Local lawmakers are upset at Gov. Andrew Cuomo’s veto of a bill that would have expanded the state’s film tax credit program to the Capital Region and Hudson Valley.
The expansion was sure to benefit one California company looking to build a film studio along the Mohawk River in Schenectady, but as of Thursday evening, it was unclear how the governor’s Wednesday night veto would affect those plans.
“Film companies are currently considering putting down roots in our region, but they will not do so if other upstate communities have an advantage,” said Assemblyman Angelo Santabarbara, D-Rotterdam, who co-sponsored the bill. “My legislation would have provided Albany and Schenectady counties with an even playing field when it comes to attracting film companies and the jobs that come along with them to our communities.”
The bill was introduced in May to expand a lucrative portion of the Empire State Film Production Tax Credit to production companies willing to film in Albany, Saratoga, Schenectady and 11 other counties that aren’t currently eligible to receive it. It passed in the Assembly and Senate in June and made it to the governor’s desk earlier this month.
On Wednesday night, he vetoed the bill, saying that while he’s been a champion of film production throughout the state, the tax credit program was designed to attract filmmakers to areas where production has historically lagged. In a veto memo, he stated that the Hudson Valley and Capital Region already have “an established and robust film production industry by virtue of their proximity to New York City.”
Even so, lawmakers are worried the veto could give Santa Monica, Calif.-based Pacifica Ventures second thoughts about its proposal to build a $68.9 million television and film studio on the former site of the American Locomotive Company factory in Schenectady. The studio would go up on 10 acres of the site, which is bordered by the Mohawk River and Erie Boulevard. About 1,000 new jobs would be created, with anywhere from 200 to 500 of them full-time positions.
Pacifica Ventures CEO Dana Arnold did not return a call for comment Thursday, but he spoke to The Daily Gazette in September after his plans for the studio were announced. He made it clear at the time his company builds only in states where these tax incentives are offered, because although the incentives don’t help with construction costs, they lure film productions to the area.
“It’s the only reason we’re here,” he told The Gazette. “It’s the only reason. Because without it, without the state supporting production and film, the production and film industry would go somewhere else and there would be no reason for us to have a studio.”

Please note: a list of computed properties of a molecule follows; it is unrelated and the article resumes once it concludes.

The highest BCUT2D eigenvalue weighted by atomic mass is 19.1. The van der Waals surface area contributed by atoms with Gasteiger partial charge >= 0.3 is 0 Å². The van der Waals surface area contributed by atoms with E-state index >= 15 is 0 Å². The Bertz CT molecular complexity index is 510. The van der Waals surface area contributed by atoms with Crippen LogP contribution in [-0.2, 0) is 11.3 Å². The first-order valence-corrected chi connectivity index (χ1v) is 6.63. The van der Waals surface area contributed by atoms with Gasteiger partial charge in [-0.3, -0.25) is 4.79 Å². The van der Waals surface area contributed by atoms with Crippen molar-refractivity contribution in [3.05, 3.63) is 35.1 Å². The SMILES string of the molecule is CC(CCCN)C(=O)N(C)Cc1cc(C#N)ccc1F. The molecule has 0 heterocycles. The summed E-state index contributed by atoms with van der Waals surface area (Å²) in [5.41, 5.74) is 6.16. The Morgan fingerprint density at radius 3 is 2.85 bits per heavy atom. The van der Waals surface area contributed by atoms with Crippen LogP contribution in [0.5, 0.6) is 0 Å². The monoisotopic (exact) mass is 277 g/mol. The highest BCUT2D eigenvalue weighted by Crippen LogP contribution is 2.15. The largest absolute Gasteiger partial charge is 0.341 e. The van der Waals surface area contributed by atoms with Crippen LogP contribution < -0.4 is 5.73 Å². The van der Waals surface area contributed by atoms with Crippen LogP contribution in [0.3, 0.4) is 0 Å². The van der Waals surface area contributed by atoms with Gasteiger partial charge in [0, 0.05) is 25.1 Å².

The company is currently waiting to hear on a $15 million state grant request submitted in the current round of Gov. Cuomo’s Regional Council initiative. Pacifica has made it publicly known that the funding is key to its locating in Schenectady.
Pacifica hired the Albany firm Brown & Weinraub to lobby for the tax credit expansion, but it’s unclear whether the expansion holds as much significance to its coming here as the state funding does.
Nearby counties are eligible for the credit, but that’s not enough, in Santabarbara’s opinion.
“I wanted to put in this piece of legislation because it levels the playing field,” he said Thursday. “It gives us the same advantages and opportunities to attract studios here as those other counties.”
Santabarbara said he doesn’t know why some counties were chosen and others excluded for the credit. Several films have shot on location in the Capital Region in recent years, including “Salt” in 2010 and “The Place Beyond the Pines” in 2012.
“There is a lot happening here,” he said. “But this would have taken away any roadblocks studios have to wanting to film here. I’m hoping we can work together to make this happen next session. I will keep up the fight to bring this tax credit here.”
State Sen. Hugh Farley, R-Niskayuna, released a statement Thursday voicing his disappointment with the veto, as well. He said all parts of the state should be treated fairly and equally when it comes to the credit.
“We’re talking about economically distressed areas that could really benefit from the jobs and economic activity that would be generated by film production,” he said. “I hope this veto is only a temporary setback.”
In his veto message, the governor said any expansion of the credit should be discussed as part of the 2014-15 budget.